What If I Was Fired?

If you have been fired for reporting sexual harassment in the workplace, there are several steps you can take to protect yourself. Besides reporting the issue to the EEOC and speaking with an experienced employment lawyer, document everything. It is important that you document every instance of what has happened since you reported the workplace sexual harassment incident. This includes any emails or conversations between you and your employer regarding the matter, as well as any other evidence that may help support your case. Having documentation of all events is crucial when making a legal claim against an employer for wrongful termination due to reporting sexual harassment.

It is also worth noting that you do not have to be the recipient of workplace sexual harassment to report it to your employer or the EEOC. If you witness sexual harassment in the workplace, you should speak out. Filing a sexual harassment claim with your company’s HR department will help make your workplace safer for everyone.

The Philadelphia Employment Lawyers at Sidkoff, Pincus & Green P.C. Protect Your Rights as an Employee

It is against the law for your employer to terminate you for reporting sexual harassment. If you have lost your job after reporting sexual harassment in your workplace, discuss your legal options with the Philadelphia employment lawyers at Sidkoff, Pincus & Green P.C. Contact us at 215-574-0600 or fill out our online form. With offices in Philadelphia, we proudly serve our neighbors in South Jersey, Pennsylvania, and New Jersey.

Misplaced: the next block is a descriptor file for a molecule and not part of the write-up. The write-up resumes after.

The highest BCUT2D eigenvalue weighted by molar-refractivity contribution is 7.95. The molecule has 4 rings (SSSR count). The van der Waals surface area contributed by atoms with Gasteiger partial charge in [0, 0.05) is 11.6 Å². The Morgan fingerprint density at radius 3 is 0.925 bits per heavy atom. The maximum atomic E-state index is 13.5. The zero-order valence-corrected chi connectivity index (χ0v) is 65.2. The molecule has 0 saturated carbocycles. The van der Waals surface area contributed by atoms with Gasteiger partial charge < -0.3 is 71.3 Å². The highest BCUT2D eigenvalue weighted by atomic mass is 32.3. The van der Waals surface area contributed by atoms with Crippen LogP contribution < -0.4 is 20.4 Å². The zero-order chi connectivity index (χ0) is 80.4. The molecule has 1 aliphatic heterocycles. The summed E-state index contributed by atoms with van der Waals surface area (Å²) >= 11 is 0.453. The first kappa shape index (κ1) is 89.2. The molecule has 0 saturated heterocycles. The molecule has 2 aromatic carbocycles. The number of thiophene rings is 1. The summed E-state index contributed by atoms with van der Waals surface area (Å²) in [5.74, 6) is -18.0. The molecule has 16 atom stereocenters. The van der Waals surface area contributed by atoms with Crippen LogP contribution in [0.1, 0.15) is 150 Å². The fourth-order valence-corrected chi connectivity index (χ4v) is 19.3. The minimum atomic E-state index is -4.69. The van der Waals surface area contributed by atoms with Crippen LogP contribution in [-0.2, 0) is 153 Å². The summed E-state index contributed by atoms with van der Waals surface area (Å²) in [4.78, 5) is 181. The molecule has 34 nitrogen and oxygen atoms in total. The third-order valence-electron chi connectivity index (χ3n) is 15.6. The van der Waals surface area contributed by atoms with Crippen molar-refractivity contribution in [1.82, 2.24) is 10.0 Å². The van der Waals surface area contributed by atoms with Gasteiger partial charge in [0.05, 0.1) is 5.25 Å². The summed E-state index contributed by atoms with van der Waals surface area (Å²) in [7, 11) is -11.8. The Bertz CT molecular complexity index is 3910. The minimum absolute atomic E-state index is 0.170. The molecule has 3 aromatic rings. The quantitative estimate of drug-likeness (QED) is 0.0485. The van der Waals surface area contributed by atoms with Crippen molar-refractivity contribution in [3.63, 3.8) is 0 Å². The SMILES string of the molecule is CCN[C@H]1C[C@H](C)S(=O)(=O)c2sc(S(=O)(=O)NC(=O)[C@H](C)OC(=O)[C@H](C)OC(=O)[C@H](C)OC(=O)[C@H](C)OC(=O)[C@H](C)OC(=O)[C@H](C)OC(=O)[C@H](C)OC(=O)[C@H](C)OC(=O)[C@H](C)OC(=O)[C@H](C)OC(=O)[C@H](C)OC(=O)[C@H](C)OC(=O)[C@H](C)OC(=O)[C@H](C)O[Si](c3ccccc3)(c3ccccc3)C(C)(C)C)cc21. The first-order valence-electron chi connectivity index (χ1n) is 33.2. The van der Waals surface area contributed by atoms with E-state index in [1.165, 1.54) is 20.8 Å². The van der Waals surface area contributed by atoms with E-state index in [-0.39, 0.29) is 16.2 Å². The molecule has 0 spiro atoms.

Does My NDA Prevent Me From Calling out Sexual Harassment?

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Philadelphia Employment Lawyers at Sidkoff, Pincus & Green P.C. Help Parties Who Face Contractual Difficulties.

Non-disclosure agreements, or NDAs, are a common component of employment contracts in today’s workplace. They are used to prevent employees from disclosing trade secrets and confidential company information, but do NDAs apply to sexual harassment complaints and other civil rights matters? The answer is complex and depends largely on the terms of your employment.

We will explore this issue and recommend next steps to protect your rights and your interests if you experience sexual harassment at work.

NDAs as a Tool to Keep Employees Quiet About Workplace Harassment

It makes sense that companies want to keep trade secrets under wraps. If inside company information gets out, it could seriously impact their bottom line. But is it fair to expect employees to keep the details of a sexual harassment complaint confidential?

It may not seem fair, but it is possible. Your right to speak out depends on the confidentiality agreement you sign when you take a job or settle a harassment case.

An Example of an NDA in a Settlement Agreement